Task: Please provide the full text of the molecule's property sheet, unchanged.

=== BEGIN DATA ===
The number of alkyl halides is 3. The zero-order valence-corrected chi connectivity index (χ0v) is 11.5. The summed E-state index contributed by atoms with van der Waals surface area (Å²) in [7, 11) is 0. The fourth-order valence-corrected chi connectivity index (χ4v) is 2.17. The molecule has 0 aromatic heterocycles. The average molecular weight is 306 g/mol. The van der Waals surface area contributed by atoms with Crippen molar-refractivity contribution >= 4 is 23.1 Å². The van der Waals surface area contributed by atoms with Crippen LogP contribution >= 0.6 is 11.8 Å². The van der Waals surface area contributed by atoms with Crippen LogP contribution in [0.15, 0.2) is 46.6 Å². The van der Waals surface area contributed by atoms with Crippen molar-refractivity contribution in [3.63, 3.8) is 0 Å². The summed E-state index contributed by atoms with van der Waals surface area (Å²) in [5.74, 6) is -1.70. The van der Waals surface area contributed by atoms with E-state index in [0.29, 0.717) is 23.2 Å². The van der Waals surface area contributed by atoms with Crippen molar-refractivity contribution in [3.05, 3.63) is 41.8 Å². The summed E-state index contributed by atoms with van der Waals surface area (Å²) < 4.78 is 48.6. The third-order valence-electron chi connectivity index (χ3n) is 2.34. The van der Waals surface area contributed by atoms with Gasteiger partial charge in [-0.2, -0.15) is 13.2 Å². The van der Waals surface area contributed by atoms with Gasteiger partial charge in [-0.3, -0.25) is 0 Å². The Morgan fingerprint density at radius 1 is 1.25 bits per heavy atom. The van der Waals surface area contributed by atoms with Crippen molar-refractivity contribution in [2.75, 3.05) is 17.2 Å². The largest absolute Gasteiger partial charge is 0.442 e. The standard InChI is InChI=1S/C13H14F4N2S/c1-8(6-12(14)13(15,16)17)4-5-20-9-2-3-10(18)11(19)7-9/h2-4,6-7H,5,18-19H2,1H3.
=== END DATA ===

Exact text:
The number of alkyl halides is 3. The zero-order valence-corrected chi connectivity index (χ0v) is 11.5. The summed E-state index contributed by atoms with van der Waals surface area (Å²) in [7, 11) is 0. The fourth-order valence-corrected chi connectivity index (χ4v) is 2.17. The molecule has 0 aromatic heterocycles. The average molecular weight is 306 g/mol. The van der Waals surface area contributed by atoms with Crippen molar-refractivity contribution >= 4 is 23.1 Å². The van der Waals surface area contributed by atoms with Crippen LogP contribution >= 0.6 is 11.8 Å². The van der Waals surface area contributed by atoms with Crippen LogP contribution in [0.15, 0.2) is 46.6 Å². The van der Waals surface area contributed by atoms with Crippen molar-refractivity contribution in [3.63, 3.8) is 0 Å². The summed E-state index contributed by atoms with van der Waals surface area (Å²) in [5.74, 6) is -1.70. The van der Waals surface area contributed by atoms with E-state index in [0.29, 0.717) is 23.2 Å². The van der Waals surface area contributed by atoms with Crippen molar-refractivity contribution in [3.05, 3.63) is 41.8 Å². The summed E-state index contributed by atoms with van der Waals surface area (Å²) < 4.78 is 48.6. The third-order valence-electron chi connectivity index (χ3n) is 2.34. The van der Waals surface area contributed by atoms with Gasteiger partial charge in [-0.2, -0.15) is 13.2 Å². The van der Waals surface area contributed by atoms with Gasteiger partial charge in [-0.3, -0.25) is 0 Å². The Morgan fingerprint density at radius 1 is 1.25 bits per heavy atom. The van der Waals surface area contributed by atoms with Crippen molar-refractivity contribution in [2.75, 3.05) is 17.2 Å². The largest absolute Gasteiger partial charge is 0.442 e. The standard InChI is InChI=1S/C13H14F4N2S/c1-8(6-12(14)13(15,16)17)4-5-20-9-2-3-10(18)11(19)7-9/h2-4,6-7H,5,18-19H2,1H3.